Christmas Movies: A break from the chaos

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Curling up with popcorn in front of the TV can be a valuable and surprisingly faith-filled tradition during the holidays.

By Guest Blogger Paul Jarzembowski

This winter has been especially brutal, adding more anxiety to an otherwise stressful holiday season. But there is one way that my wife Sarah and I love to find a moment of peace amidst the chaos: our favorite Christmas movies. 

We all probably have a few films that we love to see around Christmas. Movies are two-hour excuses for us to slow down, dim the lights, grab a tub of hot popcorn, and escape into another world for a short while. But just as Moses found God in the flickering light of a burning bush, I have found that God often calls out to me through my favorite movies. 

"Come to me all you who are weary and heavy laden," says Jesus, "and I will give you rest" (Matt. 11:28). When I feel buried in the snow and winter pressures, a holiday film is often the rest God has in store for me.

When I watch "A Christmas Story" (1983), I am reminded of my mom and dad and the nostalgia of Christmas past. As a child, like little Ralphie, I was more open to the wonder of the season—and this movie challenges me to be more aware and more appreciative of the world around me today.

When I see "It's a Wonderful Life" (1946), I better understand that every life is sacred—and that removing just one person has incredible after-effects. In the rush of the holidays, it is easy to recall loved ones while ignoring strangers and acquaintances. But "Wonderful Life" reminds me to cherish each person and every encounter, no matter how insignificant they might seem in my life.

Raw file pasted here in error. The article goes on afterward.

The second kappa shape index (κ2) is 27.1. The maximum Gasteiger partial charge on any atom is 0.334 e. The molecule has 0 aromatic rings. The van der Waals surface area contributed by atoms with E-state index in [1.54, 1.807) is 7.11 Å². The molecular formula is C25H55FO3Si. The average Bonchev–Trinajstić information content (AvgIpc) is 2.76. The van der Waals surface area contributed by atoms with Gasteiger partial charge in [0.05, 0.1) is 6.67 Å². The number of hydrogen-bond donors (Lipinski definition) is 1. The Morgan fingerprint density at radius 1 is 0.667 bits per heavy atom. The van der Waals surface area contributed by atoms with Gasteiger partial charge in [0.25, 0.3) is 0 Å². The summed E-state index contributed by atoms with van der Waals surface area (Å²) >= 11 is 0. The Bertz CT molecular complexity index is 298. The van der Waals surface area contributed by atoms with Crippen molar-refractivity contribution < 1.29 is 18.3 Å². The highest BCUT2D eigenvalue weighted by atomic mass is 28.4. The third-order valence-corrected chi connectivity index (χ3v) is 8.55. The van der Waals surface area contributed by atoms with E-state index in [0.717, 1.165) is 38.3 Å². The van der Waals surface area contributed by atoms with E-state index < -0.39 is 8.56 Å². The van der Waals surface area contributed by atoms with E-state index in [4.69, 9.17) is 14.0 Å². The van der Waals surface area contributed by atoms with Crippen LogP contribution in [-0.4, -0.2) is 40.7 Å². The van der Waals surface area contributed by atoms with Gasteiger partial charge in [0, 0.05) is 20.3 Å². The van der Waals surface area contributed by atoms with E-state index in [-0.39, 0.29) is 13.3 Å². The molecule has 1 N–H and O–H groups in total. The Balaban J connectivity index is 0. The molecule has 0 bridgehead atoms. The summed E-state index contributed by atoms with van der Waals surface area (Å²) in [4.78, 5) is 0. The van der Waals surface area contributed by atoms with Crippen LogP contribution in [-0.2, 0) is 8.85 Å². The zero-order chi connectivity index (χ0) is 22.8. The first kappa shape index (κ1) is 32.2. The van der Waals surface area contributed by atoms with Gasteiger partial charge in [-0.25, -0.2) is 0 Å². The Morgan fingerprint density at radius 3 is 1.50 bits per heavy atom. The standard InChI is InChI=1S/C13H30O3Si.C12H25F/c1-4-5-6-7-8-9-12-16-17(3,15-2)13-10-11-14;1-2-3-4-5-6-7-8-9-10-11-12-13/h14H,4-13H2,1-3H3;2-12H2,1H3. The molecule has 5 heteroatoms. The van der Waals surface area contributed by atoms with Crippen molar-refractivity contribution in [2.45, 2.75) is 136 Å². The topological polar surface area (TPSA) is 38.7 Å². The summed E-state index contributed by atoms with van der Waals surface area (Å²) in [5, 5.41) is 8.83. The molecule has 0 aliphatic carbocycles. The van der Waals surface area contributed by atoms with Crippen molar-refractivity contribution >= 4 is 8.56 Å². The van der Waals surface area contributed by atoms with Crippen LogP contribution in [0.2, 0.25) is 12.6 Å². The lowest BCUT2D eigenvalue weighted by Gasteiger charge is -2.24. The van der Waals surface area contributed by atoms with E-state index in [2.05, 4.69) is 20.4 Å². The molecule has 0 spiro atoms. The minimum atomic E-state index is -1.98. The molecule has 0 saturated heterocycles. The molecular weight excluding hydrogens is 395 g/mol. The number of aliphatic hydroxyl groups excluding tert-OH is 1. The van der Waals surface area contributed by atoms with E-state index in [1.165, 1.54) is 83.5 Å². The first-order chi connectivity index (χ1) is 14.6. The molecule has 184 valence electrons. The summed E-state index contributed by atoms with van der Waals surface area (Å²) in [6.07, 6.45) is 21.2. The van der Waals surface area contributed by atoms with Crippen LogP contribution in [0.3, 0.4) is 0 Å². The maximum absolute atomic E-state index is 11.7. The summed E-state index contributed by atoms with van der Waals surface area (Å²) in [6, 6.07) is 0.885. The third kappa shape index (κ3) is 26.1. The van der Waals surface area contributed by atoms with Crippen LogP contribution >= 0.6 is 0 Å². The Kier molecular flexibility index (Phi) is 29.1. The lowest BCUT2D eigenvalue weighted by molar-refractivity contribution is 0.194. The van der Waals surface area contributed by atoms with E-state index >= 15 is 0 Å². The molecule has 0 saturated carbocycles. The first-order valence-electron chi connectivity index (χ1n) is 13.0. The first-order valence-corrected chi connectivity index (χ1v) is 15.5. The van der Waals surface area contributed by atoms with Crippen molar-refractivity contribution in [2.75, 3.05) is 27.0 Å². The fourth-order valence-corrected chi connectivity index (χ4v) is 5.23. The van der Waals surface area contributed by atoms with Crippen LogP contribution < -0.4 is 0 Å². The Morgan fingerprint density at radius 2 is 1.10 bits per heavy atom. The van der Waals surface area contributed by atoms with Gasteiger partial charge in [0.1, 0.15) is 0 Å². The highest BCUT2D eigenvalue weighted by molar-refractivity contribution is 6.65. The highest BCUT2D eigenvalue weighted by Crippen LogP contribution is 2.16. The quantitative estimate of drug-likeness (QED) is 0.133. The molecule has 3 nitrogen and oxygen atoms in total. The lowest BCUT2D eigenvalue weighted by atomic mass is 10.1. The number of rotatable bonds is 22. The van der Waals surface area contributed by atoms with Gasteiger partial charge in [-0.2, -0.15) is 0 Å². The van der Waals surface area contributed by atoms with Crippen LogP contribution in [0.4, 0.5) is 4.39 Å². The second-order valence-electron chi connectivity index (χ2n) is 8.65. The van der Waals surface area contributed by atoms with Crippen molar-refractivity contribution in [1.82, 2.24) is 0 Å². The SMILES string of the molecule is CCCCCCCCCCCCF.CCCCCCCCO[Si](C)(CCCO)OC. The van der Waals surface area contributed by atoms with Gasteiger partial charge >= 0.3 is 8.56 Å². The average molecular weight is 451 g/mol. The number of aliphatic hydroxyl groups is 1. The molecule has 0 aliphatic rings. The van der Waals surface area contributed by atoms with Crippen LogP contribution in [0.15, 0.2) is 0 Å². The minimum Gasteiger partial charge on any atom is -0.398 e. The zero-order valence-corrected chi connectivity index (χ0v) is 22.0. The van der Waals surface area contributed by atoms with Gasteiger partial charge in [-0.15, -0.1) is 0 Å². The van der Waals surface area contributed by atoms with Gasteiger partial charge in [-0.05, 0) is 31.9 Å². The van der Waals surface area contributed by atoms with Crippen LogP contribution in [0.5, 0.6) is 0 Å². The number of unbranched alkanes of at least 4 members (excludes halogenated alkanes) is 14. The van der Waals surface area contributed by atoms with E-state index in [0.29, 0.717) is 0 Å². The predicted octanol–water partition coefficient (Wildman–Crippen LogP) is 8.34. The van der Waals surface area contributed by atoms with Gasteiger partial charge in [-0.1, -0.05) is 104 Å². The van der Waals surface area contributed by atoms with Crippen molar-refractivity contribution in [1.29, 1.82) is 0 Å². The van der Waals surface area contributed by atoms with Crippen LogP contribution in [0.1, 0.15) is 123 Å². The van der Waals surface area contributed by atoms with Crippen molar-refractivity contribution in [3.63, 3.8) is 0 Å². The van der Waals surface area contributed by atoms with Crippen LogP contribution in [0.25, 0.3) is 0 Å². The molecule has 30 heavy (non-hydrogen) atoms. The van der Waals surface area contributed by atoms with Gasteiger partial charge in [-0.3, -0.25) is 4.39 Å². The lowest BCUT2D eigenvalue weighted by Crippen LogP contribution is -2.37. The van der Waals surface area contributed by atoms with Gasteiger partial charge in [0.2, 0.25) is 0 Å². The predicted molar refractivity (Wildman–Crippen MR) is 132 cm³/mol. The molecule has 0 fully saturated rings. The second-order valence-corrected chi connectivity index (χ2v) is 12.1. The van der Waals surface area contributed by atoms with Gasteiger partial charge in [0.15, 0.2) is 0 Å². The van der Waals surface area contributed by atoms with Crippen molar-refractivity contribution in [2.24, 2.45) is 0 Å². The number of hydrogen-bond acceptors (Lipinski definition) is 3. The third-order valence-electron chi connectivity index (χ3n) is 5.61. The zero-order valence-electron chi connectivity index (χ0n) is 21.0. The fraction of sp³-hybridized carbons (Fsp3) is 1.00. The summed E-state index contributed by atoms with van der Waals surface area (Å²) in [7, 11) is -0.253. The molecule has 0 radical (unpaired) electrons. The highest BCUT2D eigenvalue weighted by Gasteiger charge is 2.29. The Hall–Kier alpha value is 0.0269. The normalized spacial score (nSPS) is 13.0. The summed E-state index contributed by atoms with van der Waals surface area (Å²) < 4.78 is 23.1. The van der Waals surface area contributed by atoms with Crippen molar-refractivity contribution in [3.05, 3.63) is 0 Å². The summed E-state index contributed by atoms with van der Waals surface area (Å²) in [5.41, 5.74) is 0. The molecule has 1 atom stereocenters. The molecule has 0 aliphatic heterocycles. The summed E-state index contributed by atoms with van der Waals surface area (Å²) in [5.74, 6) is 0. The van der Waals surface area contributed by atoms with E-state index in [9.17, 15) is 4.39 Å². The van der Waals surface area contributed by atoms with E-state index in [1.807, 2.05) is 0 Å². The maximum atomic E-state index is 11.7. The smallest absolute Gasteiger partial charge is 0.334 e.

When I pull out my well-used copy of "White Christmas" (1954), not only do I remember my grandparents who fought in and lived during World War II, I also see that every relationship in life, from family to friends to colleagues, is based in good communication and genuine respect. 

When "A Charlie Brown Christmas" (1965) comes on television each year, I most definitely recall "what Christmas is all about," as Linus so innocently says—that Christ was born in poverty, among the poorest of shepherds (like the poorest of "Charlie Brown Christmas Trees"), to show us that "whatever you do for the least of my brothers, you do for me" (Matt. 25:40).   

And sometimes a good Christmas movie reminds me to laugh and smile a little more. With all its burdens, life can get really serious, really fast. So a romp with "Elf" (2003), an adventure with "The Santa Clause" (1994), a trip to "Holiday Inn" (1942), or a visit to the Griswolds for "Christmas Vacation" (1989) offers me a chance to experience Christmas more like Ebenezer Scrooge on Christmas morning than Scrooge on Christmas Eve. 

In that spirit, pun intended, I look forward to a visit from the ghosts of Christmas past, present, and future once more this year over a nice hot tub of buttered popcorn. I hope you might find them, too. Merry Christmas!


Guest blogger Paul Jarzembowski is the Executive Director of the National Catholic Young Adult Ministry Association and the Diocesan Director of Young Adult Ministry for the Diocese of Joliet. He is also a writer and presenter on a number of topics, including the intersection of faith and film. He blogs about movies at Spiritual Popcorn.

Read more blogs about Advent and Christmas traditions at uscatholic.org/advent. Submit a guest blog to onlineeditor@uscatholic.org. We may put this together into a holiday theme Meditation Room for the magazine next year. Any reflections selected for publication will win $50!

Guest blog posts express the views of the author. They do not necessarily reflect the views of U.S. Catholic, its editors, or the Claretians.